I've read elsewhere that Alpha is probably a low-bound estimate of realibility if the tau equivalence is violated (which is often is). An alternative was proposed which is the composite reliability. Let's say that my Cronbach Alpha produced a reliability (or internal consistency) of 0.62. However and using factor loadings (on this calculator) to calculate CR, my CR returned around 0.73. Could that much of a difference really exists? If so, can I safely proceed with my analysis and conclude that my construct or factor is generally reliable?

  • $\begingroup$ Far from a conclusive answer, but see the second comment to this question. As far as I can see, composite reliability is calculated using factor loadings. If Cronbach's alpha and factor loadings are qualitatively different then it doesn't seem surprising that Cronbach's alpha and composite reliability could differ markedly. $\endgroup$ – Ian_Fin Oct 14 '16 at 11:17
  • $\begingroup$ Thanks for the comment. Do you think that one can be on the safe side if one proceeds with a Cronbach of 0.63 but with CR of 0.77? (Results are robust and significance is still found) $\endgroup$ – R. AS. Oct 14 '16 at 11:28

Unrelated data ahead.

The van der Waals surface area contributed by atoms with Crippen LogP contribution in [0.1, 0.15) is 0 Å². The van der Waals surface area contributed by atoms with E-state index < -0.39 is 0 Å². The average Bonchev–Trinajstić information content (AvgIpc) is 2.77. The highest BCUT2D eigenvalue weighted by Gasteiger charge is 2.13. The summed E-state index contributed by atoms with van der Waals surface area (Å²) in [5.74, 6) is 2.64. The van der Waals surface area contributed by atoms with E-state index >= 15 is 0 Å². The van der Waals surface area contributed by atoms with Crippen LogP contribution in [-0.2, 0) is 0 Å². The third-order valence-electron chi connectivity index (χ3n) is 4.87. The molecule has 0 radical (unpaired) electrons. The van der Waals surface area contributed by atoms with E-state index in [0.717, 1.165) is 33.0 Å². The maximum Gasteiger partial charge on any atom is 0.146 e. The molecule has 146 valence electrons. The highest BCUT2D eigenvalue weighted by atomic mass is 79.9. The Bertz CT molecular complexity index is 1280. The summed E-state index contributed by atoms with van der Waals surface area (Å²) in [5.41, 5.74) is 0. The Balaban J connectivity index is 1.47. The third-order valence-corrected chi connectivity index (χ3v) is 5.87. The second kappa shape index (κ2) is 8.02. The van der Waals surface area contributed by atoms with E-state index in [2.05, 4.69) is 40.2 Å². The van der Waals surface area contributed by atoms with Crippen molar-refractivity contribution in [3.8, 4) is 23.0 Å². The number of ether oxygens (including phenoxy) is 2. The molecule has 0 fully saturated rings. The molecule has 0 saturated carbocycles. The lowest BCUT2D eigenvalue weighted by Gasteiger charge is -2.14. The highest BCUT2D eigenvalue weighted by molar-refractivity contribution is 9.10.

• $\begingroup$ You probably would need to acknowledge that the reliability of your measurements may not be very good. $\endgroup$ – Ian_Fin Oct 14 '16 at 12:14
  • $\begingroup$ That would definitely be done. However and if significant results are to still be found, can one conclude that despite the weak reliability (since weaker ones increase error and decrease statistical power), measurements were still found to be robust. Am I correct if I write something like this? $\endgroup$ – R. AS. Oct 14 '16 at 12:16
  • $\begingroup$ I'm not sure. Intuitively, it seems like results obtained using an unreliable instrument could be spurious. This seems like a whole other question in itself. $\endgroup$ – Ian_Fin Oct 14 '16 at 12:26

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